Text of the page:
The delay in raising the debt ceiling means that the US Treasury is close to running on empty, so as soon as the ceiling is raised, the Treasury will need to refill its coffers quickly to repay its obligations.

A third ECM banker says this is causing some concern within internal strategy teams pointing to a concerning correlation between monetary liquidity and equity markets.

Following the last time the debt ceiling was raised, 16 December 2021, the Treasury grew the General Account from USD 84.95bn on Dec 22 to USD 697.84bn on February 23, according to data from the Federal Reserve, corresponding with a roughly 8% move downwards in the S&P 500 at the beginning of 2022.

The index fell a further 8% as the Treasury grew its account to around USD 946bn in early May, although some of the index moves were driven by Russia’s invasion of Ukraine at the end of February.

There are reported estimates that the Treasury will need to raise USD 1trn by the end of 3Q to pay its bills, sucking up short-term liquidity and a possible move down in equity markets.

“A drain on liquidity, even after a debt ceiling deal, could cause a market correction of around 10% according to our derivative strategists, and to be honest that might be something the market might welcome given the recent moves up,” said the banker adding “I am amazed more people aren’t talking about this.”

A fifth banker also noted concerns over the sheer volume of Treasury notes that would have to be issued by the US government and its impact on market liquidity.

“Bonds are seeing a real revival and those Treasury notes offer yield on what is now essentially a risk-free bit of paper, given the extension of the debt ceiling,” he said, adding that investors would likely be keen to put resources towards US government debt.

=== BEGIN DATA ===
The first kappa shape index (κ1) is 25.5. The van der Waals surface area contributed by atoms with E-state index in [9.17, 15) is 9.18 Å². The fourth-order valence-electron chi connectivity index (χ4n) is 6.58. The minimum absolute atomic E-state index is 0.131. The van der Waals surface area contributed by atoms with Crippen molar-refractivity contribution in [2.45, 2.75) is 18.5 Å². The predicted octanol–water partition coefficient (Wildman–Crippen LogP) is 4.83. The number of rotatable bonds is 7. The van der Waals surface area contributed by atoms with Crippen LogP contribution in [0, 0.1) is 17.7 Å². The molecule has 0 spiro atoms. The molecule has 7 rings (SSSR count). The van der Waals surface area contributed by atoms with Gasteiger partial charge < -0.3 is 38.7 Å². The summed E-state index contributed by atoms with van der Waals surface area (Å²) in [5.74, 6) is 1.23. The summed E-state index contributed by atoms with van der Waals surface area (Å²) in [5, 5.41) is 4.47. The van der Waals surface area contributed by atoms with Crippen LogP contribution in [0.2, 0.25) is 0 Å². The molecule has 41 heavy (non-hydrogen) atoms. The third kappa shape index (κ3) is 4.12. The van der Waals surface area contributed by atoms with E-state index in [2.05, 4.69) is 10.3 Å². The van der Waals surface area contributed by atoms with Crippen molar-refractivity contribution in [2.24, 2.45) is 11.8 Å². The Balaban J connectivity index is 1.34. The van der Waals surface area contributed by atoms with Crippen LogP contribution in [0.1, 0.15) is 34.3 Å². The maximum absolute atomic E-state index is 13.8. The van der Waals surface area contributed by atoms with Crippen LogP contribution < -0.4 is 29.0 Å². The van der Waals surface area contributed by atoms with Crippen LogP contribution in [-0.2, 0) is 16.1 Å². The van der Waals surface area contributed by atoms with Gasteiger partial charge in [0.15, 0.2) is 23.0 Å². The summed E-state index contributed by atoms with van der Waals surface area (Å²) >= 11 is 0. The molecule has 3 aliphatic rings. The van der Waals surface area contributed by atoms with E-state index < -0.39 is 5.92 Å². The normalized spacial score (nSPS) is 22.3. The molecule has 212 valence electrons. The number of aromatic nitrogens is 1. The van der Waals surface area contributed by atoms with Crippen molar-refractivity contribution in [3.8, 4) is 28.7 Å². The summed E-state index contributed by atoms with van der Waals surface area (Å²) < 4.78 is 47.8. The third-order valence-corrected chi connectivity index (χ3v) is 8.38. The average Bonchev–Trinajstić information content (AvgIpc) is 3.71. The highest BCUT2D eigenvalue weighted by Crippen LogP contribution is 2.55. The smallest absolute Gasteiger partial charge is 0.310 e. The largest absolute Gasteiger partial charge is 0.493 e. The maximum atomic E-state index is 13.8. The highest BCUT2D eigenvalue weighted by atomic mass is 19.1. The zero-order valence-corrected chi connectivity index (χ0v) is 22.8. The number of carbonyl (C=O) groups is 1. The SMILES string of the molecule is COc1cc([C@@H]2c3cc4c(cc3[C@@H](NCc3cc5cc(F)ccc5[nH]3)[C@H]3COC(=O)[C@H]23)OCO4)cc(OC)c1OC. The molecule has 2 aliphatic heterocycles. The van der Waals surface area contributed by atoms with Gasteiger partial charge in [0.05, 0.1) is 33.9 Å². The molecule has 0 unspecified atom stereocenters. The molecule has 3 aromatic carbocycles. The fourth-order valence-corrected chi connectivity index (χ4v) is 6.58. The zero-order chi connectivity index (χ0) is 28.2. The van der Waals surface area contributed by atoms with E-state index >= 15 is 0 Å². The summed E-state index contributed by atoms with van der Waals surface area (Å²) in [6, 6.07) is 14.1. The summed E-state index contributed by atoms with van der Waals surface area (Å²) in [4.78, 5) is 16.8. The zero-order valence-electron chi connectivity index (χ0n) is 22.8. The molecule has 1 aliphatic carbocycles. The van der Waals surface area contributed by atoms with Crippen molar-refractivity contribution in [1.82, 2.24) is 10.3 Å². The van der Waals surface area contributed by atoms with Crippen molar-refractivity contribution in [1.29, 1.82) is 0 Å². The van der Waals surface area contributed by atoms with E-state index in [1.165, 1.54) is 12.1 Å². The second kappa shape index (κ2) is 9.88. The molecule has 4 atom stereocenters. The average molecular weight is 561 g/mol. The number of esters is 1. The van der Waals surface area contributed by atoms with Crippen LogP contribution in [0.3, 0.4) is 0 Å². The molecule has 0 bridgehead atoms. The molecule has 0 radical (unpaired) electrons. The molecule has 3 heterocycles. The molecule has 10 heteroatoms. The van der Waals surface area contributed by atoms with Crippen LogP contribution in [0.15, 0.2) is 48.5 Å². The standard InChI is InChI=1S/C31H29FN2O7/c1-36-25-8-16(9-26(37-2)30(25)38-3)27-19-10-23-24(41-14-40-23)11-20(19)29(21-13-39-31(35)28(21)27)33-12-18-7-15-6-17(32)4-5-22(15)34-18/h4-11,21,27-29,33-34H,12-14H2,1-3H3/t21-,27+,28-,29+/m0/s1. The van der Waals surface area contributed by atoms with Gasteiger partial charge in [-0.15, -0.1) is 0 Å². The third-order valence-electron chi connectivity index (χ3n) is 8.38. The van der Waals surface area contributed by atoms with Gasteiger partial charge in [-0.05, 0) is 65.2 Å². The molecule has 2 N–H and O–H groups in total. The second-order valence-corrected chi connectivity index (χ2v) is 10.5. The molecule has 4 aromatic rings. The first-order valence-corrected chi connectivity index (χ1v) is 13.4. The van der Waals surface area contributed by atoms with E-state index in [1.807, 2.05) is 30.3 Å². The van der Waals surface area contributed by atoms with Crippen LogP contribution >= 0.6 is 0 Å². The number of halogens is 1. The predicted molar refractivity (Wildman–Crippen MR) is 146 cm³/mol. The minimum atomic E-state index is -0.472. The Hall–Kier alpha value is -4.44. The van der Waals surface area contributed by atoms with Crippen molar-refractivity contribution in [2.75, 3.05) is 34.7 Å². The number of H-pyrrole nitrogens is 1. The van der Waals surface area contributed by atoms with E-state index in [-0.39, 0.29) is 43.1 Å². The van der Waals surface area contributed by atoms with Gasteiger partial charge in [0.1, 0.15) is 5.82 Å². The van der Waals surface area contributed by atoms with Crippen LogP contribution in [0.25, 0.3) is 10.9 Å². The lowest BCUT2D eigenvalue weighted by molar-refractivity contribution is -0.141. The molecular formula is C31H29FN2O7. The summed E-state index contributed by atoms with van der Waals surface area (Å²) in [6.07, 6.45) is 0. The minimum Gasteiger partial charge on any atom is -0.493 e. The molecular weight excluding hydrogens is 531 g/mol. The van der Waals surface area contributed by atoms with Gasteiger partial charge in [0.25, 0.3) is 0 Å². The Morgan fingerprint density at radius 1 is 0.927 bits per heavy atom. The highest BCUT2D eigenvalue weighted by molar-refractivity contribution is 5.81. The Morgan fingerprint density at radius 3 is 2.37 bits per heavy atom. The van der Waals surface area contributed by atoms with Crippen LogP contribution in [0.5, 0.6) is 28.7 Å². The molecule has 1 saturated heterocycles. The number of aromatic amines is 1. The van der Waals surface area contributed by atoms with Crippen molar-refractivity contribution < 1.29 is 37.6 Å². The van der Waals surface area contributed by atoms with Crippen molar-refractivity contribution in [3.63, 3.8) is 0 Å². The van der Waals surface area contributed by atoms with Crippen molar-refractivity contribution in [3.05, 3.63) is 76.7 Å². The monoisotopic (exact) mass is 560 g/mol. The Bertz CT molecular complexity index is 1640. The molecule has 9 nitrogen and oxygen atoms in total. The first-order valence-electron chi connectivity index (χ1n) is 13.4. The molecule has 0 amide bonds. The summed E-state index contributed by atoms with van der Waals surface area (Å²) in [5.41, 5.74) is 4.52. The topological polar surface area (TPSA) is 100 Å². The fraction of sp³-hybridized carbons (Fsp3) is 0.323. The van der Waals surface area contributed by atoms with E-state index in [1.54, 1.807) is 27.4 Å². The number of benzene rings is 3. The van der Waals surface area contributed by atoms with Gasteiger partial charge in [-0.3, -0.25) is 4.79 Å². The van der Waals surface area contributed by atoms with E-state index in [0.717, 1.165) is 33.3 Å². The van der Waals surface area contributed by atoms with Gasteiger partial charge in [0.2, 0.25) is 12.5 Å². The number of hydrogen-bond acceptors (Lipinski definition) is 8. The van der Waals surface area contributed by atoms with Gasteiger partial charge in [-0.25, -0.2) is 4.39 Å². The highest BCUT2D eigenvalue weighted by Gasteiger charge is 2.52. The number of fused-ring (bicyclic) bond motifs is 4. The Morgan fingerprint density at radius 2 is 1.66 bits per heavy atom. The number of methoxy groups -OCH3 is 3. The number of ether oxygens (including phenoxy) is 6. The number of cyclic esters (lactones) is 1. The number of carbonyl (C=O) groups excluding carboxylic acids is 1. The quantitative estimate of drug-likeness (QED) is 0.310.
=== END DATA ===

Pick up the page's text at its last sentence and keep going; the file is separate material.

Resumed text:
The first quarter of 2022 was a tricky time for ECM issuance, with European volume dropping 74% year-on-year and 67.4% from the fourth quarter of 2021, according to Dealogic data. While some of the lack of deal activity in the first quarter was linked to Russia’s invasion of Ukraine, it is worth noting that tanks did not roll in until February 24.

Well before Russia invaded, Europe had already seen three large IPOs cancelled, the listings of WeTransfer, Cheplapharm and Spanish bank Ibercaja.

Lower investor liquidity is hardly ideal for European deals, especially IPOs, given the performance of German web hosting business IONOS Group [ETR:IOS] and Italian gaming company Lottomatica [BIT:LTMC] – largely considered disappointing.

At the time, sources pointed to concerns over rising rates, which is now no longer the case with US rates at least likely to remain stable for some time.

But if strategists are correct in linking a flood of treasury issuance to lower equity market capacity, then USD 1trn of new US government issuance over the next few months is something that should give markets pause for thought.

There is only so much money out there.